During the year, there are times when the patterns in the sky form recognizable shapes. One of the easiest things to see during the summer months is the Summer Triangle. It is made up of the stars Altair, Deneb, and Vega, three of the brighter stars of the summer sky. Altair is the brightest star in the constellation Aquila, the Eagle; Deneb the brightest star of the constellation Cygnus, the swan, and Vega – the brightest star of the summer skies – in the constellation Lyra, the Lyre.
The Summer Triangle is considered an asterism, which is a pattern of stars which is either part of a whole constellation, or parts of several constellations. The Big Dipper is probably the most famous asterism.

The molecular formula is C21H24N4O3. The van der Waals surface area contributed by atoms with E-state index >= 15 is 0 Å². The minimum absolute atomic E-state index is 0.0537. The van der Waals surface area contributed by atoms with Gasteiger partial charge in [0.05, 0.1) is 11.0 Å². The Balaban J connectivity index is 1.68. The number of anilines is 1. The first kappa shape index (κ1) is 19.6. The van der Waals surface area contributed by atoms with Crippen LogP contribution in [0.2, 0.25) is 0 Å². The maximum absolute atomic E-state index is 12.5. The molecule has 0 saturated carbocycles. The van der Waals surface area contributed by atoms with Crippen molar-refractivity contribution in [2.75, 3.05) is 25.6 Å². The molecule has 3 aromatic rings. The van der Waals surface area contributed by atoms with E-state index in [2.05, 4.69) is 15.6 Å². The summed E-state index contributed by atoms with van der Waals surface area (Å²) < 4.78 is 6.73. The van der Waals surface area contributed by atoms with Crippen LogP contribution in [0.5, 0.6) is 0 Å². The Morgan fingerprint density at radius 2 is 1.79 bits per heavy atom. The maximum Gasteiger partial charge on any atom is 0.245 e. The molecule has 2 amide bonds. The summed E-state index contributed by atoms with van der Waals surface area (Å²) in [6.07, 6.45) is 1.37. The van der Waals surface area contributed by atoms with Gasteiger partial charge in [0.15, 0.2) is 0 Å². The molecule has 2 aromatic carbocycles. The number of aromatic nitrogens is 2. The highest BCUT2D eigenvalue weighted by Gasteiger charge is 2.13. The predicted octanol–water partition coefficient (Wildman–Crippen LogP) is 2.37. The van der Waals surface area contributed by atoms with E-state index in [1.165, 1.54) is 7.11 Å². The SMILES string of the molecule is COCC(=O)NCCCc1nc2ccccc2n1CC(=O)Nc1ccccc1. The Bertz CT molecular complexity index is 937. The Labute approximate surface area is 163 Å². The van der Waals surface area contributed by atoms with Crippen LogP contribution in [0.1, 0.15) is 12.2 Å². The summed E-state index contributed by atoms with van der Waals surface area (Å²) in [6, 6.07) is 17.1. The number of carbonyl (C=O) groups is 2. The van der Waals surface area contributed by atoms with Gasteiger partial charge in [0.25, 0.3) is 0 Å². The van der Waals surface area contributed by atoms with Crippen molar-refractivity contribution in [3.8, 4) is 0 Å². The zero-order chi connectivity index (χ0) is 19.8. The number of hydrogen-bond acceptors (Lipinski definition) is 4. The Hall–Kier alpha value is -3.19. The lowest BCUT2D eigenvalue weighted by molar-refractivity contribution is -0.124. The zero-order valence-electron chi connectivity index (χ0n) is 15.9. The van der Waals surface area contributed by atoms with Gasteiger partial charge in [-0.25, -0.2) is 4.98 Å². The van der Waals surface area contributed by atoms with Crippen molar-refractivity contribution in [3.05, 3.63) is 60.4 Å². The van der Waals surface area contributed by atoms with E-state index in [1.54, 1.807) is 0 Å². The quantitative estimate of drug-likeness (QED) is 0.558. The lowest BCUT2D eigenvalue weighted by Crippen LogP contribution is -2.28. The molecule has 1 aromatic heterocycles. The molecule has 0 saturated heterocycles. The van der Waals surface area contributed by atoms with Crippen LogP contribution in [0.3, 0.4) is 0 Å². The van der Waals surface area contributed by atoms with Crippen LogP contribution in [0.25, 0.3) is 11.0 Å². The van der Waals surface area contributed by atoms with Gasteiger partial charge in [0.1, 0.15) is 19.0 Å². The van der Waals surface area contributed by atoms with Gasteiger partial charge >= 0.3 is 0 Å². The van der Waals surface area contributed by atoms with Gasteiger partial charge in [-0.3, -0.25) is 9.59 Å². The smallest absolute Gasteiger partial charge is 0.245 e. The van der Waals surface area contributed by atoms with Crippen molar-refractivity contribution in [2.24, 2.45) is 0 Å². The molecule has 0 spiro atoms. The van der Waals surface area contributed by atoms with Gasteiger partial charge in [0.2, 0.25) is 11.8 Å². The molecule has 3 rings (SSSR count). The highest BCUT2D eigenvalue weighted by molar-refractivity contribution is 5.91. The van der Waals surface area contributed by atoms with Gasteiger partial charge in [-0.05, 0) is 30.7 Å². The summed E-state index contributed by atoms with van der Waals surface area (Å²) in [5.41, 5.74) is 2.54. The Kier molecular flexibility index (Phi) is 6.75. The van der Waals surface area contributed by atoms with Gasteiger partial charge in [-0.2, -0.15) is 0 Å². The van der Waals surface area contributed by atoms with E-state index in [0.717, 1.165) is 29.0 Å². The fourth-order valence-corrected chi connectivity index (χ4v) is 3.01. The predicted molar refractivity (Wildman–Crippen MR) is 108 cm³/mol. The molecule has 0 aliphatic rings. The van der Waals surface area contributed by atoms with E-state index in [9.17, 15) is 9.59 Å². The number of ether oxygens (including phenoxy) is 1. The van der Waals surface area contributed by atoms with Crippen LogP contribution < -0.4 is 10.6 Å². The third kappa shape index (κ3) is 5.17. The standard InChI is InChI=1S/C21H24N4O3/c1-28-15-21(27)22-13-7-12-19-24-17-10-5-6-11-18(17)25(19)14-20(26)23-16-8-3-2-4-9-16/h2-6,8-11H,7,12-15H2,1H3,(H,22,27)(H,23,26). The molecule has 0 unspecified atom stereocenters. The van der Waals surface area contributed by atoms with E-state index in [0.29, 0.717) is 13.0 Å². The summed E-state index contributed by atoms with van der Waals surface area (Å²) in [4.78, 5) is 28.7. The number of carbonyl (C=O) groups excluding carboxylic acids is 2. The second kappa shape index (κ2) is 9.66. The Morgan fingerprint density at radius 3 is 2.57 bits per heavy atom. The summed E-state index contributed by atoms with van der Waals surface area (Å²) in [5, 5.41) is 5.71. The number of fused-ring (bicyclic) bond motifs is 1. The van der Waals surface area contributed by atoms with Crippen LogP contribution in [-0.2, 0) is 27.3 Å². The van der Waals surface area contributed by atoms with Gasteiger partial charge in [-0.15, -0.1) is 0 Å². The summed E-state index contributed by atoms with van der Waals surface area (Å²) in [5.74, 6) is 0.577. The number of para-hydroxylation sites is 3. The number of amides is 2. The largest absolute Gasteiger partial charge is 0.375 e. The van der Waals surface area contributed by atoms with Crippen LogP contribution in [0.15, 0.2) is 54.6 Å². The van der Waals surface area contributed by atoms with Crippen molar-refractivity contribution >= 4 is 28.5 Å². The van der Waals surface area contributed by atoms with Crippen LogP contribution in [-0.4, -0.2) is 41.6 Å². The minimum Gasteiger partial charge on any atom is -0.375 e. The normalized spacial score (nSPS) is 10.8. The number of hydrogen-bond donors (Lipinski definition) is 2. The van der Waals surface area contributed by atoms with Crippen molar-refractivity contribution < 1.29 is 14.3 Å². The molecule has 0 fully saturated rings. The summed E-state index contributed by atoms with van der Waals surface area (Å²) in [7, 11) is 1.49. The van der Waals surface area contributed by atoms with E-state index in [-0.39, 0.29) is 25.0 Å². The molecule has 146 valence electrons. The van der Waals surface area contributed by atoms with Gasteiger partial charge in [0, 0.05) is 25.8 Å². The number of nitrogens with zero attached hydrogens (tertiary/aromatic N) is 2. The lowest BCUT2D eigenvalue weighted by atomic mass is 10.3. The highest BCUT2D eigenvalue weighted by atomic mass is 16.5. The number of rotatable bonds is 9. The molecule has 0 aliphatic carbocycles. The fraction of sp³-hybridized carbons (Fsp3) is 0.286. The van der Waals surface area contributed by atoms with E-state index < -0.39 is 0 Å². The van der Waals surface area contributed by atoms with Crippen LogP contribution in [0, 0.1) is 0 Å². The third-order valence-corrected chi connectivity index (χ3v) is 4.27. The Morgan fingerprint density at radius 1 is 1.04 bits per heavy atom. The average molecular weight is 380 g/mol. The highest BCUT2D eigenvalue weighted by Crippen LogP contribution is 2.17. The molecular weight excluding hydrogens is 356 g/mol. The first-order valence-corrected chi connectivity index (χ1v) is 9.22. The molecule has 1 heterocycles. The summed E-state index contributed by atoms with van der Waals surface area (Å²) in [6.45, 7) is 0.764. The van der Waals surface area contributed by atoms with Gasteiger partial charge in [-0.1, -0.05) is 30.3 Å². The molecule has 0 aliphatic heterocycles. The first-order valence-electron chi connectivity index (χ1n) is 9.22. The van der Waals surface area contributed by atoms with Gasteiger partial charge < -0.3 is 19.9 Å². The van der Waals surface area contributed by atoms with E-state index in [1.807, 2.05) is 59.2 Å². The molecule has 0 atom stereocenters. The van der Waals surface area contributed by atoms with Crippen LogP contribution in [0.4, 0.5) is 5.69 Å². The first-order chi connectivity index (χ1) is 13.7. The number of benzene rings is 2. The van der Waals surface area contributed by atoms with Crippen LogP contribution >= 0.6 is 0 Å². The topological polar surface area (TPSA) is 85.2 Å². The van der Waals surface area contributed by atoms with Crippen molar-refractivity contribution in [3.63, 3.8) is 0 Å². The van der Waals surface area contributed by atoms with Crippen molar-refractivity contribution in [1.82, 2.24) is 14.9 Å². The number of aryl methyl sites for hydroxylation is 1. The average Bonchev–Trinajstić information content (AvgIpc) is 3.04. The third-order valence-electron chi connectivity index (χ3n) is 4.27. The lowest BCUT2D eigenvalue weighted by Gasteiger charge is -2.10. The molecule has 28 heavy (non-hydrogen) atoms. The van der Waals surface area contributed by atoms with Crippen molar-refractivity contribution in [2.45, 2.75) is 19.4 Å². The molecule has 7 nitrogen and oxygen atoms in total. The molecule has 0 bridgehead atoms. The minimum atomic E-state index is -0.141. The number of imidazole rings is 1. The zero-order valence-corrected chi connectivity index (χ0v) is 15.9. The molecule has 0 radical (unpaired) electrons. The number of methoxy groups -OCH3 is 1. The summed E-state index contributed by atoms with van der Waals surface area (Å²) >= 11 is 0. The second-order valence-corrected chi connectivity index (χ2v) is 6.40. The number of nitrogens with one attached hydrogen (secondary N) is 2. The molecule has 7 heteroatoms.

In early summer these stars and their constellations rise before midnight, but during August they are directly overhead in the mid-evening skies, and is still visible low in the northwest before dawn.
Even though it’s the “Summer Triangle”, this asterism is visible from late spring into early winter, but it is most prominent during the summer months. Winter has it’s version of the triangle itself, with the stars Betelgeuse, Procyon, and Sirius.
So whatever the time of year, there’s a triangle above your head at all times. It’s up to you to decide if it’s equilateral, isosceles, or something else.